Music and Brain Science

By Amber Nicole Dilger, CEI Associate.

Music is a Curious Thing. Archaeologists have found flutes that were created around 42,000 years ago. The location of cave paintings made over 10,000 years ago interestingly point to sound and music being an important part of the ritualistic experience. While it’s likely that we’ll never know the details of how the human ability of sound identification and replication transformed into the art of music, it is clear that interacting with sound has long been an important part of our cultural existence and development.

Listen to a recording of the oldest playable flute


from the Brookhaven National Laboratory.

Music’s Effects. What effect does music have on the brain? With the help of neuroscience, researchers now have a clearer look inside the skull, which has allowed for interesting discoveries as well as telling questions. Scientists have identified neural pathways that are almost exclusively music-activated, when before it was speculated that music was just a hodgepodge of different brain areas working together. A growing number of studies point to valuable and relevant information regarding music and its interrelationship with education. Many questions still remain regarding the hows and whys of music, but there is no need to wait for more evidence of the positive effects before infusing music into schools more fully.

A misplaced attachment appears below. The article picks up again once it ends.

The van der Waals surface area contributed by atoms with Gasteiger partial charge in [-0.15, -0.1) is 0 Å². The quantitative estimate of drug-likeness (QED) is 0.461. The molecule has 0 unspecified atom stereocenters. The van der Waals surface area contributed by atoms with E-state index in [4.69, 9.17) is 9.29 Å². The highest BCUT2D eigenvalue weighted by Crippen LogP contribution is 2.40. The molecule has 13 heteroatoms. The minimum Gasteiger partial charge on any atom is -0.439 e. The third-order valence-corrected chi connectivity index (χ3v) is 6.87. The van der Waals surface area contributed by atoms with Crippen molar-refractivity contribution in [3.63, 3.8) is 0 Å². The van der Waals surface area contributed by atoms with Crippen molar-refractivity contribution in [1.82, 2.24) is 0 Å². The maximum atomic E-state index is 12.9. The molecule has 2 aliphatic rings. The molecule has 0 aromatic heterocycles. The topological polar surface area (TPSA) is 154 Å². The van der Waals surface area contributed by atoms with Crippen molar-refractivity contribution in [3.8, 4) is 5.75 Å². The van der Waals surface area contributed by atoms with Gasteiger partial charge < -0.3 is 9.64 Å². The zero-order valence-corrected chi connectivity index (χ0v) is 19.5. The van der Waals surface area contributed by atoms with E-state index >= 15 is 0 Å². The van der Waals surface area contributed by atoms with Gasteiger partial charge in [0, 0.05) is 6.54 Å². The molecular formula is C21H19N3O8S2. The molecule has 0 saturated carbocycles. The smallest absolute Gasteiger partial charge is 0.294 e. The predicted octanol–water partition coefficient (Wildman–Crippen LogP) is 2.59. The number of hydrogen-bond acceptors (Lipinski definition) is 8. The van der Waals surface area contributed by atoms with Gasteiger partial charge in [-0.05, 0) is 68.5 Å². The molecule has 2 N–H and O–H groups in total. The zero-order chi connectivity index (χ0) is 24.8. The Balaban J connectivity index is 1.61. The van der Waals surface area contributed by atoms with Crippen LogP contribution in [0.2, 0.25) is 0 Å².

Throughout Life.